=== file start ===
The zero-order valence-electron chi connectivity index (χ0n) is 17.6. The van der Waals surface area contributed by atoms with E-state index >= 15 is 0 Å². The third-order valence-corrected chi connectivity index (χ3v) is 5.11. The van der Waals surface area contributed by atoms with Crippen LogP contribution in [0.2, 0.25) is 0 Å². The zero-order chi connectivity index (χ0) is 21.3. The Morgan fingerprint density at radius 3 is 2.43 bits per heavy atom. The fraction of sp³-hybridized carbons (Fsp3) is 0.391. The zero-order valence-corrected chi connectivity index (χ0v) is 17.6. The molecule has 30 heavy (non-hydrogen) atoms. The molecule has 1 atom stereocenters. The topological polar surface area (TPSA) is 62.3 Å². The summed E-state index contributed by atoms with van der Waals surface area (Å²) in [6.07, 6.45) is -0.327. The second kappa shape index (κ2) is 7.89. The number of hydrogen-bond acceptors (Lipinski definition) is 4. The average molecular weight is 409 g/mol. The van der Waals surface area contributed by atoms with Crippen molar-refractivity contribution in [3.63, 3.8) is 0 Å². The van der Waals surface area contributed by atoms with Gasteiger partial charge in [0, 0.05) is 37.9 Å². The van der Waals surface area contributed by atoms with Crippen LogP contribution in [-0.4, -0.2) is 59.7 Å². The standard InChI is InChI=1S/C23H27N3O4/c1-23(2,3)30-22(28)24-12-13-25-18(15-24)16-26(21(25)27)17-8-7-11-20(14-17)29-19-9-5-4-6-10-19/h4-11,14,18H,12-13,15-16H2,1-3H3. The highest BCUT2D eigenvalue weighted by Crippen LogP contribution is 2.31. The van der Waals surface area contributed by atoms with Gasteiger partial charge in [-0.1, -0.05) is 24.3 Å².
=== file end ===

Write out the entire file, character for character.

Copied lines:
The zero-order valence-electron chi connectivity index (χ0n) is 17.6. The van der Waals surface area contributed by atoms with E-state index >= 15 is 0 Å². The third-order valence-corrected chi connectivity index (χ3v) is 5.11. The van der Waals surface area contributed by atoms with Crippen LogP contribution in [0.2, 0.25) is 0 Å². The zero-order chi connectivity index (χ0) is 21.3. The Morgan fingerprint density at radius 3 is 2.43 bits per heavy atom. The fraction of sp³-hybridized carbons (Fsp3) is 0.391. The zero-order valence-corrected chi connectivity index (χ0v) is 17.6. The molecule has 30 heavy (non-hydrogen) atoms. The molecule has 1 atom stereocenters. The topological polar surface area (TPSA) is 62.3 Å². The summed E-state index contributed by atoms with van der Waals surface area (Å²) in [6.07, 6.45) is -0.327. The second kappa shape index (κ2) is 7.89. The number of hydrogen-bond acceptors (Lipinski definition) is 4. The average molecular weight is 409 g/mol. The van der Waals surface area contributed by atoms with Crippen molar-refractivity contribution in [3.63, 3.8) is 0 Å². The van der Waals surface area contributed by atoms with Gasteiger partial charge in [0, 0.05) is 37.9 Å². The van der Waals surface area contributed by atoms with Crippen LogP contribution in [-0.4, -0.2) is 59.7 Å². The standard InChI is InChI=1S/C23H27N3O4/c1-23(2,3)30-22(28)24-12-13-25-18(15-24)16-26(21(25)27)17-8-7-11-20(14-17)29-19-9-5-4-6-10-19/h4-11,14,18H,12-13,15-16H2,1-3H3. The highest BCUT2D eigenvalue weighted by Crippen LogP contribution is 2.31. The van der Waals surface area contributed by atoms with Gasteiger partial charge in [-0.1, -0.05) is 24.3 Å².